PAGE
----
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Lightfoot low-balls elected school board issue

Monday, Apr 19, 2021

* My weekly syndicated newspaper column

Illinois Senate Majority Leader Kimberly Lightford really has her work cut out for her if she wants to forge a compromise on an elected Chicago school board.

Lightford agreed to become the sponsor of Chicago Mayor Lori Lightfoot’s alternative school board proposal last week. Sen. Rob Martwick (D-Chicago) has been pushing a bill for years that would elect 21 school board members, which have long been appointed by the city’s mayor. Leader Lightford has a reputation among the education establishment for being an honest broker and, frankly, she excels at negotiations like this, but this one will be particularly difficult.

Mayor Lightfoot’s proposal was privately criticized by numerous House and Senate members in both parties last week when it finally emerged.

It puts off the first school board election until 2026, and then only elects two out of seven members. Seven years from now, in 2028, the city’s voters would elect a third member, but the mayor would appoint three more, giving appointed members an 8-3 majority. Mayor Lightfoot said often during her campaign that she supported a “fully elected” school board. This proposal is more like tokenism.

The mayor can currently appoint school board members without any sort of confirmation process. They are direct appointments without input or oversight by the City Council, and her bill would keep it that way.

Some opponents who testified in committee last week against Sen. Rob Martwick’s elected school board bill criticized the measure for having no provisions to allow undocumented immigrants to serve on the board, as they currently can on local school councils. But Lightfoot’s proposal only requires that the mayor’s appointments “strive to achieve representation that reflects the diversity of the City of Chicago,” although it does remove both citizenship and voter registration requirements for the elected positions (which will create quite a stir on the political right).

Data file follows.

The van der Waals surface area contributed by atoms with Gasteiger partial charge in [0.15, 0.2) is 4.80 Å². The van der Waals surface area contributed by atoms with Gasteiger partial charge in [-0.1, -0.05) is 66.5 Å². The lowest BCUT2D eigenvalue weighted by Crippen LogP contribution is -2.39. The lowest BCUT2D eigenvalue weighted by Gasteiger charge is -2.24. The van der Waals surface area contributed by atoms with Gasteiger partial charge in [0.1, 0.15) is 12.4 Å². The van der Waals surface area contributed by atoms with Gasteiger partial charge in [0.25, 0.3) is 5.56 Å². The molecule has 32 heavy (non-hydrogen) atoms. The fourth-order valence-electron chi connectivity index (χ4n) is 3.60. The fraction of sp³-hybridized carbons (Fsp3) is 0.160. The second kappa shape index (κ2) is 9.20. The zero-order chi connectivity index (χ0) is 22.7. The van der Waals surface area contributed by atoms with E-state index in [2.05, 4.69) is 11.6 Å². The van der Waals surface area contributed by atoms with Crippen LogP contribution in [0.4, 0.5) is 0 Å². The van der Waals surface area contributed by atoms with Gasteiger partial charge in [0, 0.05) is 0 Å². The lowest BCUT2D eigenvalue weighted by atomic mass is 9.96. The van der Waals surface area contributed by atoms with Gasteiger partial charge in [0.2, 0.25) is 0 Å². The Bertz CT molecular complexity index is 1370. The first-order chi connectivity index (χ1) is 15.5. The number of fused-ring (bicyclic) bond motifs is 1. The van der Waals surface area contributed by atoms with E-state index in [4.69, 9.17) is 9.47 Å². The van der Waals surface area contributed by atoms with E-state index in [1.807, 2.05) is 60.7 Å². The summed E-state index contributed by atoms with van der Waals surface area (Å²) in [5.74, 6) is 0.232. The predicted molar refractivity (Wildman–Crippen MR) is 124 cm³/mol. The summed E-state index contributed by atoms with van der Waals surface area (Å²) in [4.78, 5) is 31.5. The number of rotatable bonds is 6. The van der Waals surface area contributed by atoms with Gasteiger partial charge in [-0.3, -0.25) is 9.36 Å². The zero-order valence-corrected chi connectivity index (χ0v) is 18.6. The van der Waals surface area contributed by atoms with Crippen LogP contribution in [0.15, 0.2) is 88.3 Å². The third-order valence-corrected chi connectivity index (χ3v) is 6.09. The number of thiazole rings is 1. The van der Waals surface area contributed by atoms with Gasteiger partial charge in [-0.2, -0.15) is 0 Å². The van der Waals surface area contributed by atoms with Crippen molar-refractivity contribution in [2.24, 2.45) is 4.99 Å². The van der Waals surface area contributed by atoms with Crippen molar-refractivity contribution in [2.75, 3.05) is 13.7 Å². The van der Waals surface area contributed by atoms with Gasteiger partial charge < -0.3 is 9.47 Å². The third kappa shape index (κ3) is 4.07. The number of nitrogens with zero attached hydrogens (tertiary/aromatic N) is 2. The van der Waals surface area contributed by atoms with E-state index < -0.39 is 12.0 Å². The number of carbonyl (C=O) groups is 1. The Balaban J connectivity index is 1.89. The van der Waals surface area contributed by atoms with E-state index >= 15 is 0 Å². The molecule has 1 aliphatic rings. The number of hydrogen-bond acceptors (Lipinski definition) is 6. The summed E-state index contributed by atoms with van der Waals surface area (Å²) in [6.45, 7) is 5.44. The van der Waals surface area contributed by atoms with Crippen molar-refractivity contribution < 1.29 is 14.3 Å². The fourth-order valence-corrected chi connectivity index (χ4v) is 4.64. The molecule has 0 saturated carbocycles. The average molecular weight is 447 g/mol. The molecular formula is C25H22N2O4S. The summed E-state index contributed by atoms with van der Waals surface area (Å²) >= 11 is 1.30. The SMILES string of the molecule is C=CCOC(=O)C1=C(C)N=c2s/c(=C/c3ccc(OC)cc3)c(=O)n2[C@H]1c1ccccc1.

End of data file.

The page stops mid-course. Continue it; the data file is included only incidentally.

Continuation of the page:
Martwick’s bill would prohibit school board employees and contractors from running for the board. Lightfoot’s bill would do essentially the same, but would also require that all election candidates must have served on a local school council, the governing board of a charter school or contract school or the board of governors of a military academy. That would severely limit the types of people who can run for the tiny handful of seats, and particularly helps lock out candidates affiliated with the Chicago Teachers Union, which is the major force behind the Martwick bill.

Leader Lightford criticized Martwick’s proposal in committee for not specifically guaranteeing districts be created on the city’s West Side, but Martwick pointed out that his bill mirrors the city’s representation in the Illinois House. With only two initially elected members and considering the large populations on the city’s North and South Sides, no guarantees can be given that the mayor’s proposal would give the West Side a seat at the table in the first round of elections.

Martwick’s bill would let the General Assembly draw the initial district maps and then turn it over to the elected board for the remap. Lightfoot’s bill would give the mayor pretty much complete and permanent control over the map-making process.

This is the mayor’s first volley, but it’s such a lowball offer that it doesn’t appear to be taken all that seriously by members. Some legislators had been intrigued by the idea of a “hybrid” school board, but this is far more SUV than Prius and they appeared to be laughing it off.

House Republican Leader Jim Durkin claimed during debate on the House’s own elected school board bill that Mayor Lightfoot told him the Democratic leaders had walked away from a hybrid plan and wouldn’t call her proposal for a vote. That was denied, and I doubt the mayor did herself any favors by claiming such a thing.

The House passed its version of the bill, which mirrored Martwick’s legislation except for sunsetting the entire process in five years, with 71 votes. Rep. Tony McCombie (R-Savanna) was the lone Republican in favor. A couple of Democrats voted “Present” and some were absent. The bill was backed by both teachers’ unions.

The Democratic leaders themselves both said through their spokespersons that the mayor’s proposal was under review.

Sen. Martwick pledged to negotiate in good faith, but pointed to the strength of his position (including that House vote and the Senate committee approval) compared to Lightfoot’s.

Like I said, a compromise won’t be easy.

- Posted by Rich Miller        

20 Comments
  1. - Precinct Captain - Monday, Apr 19, 21 @ 6:37 am:

    Two years in office and this is what she came up with. Embarrassing.


  2. - Sue - Monday, Apr 19, 21 @ 6:50 am: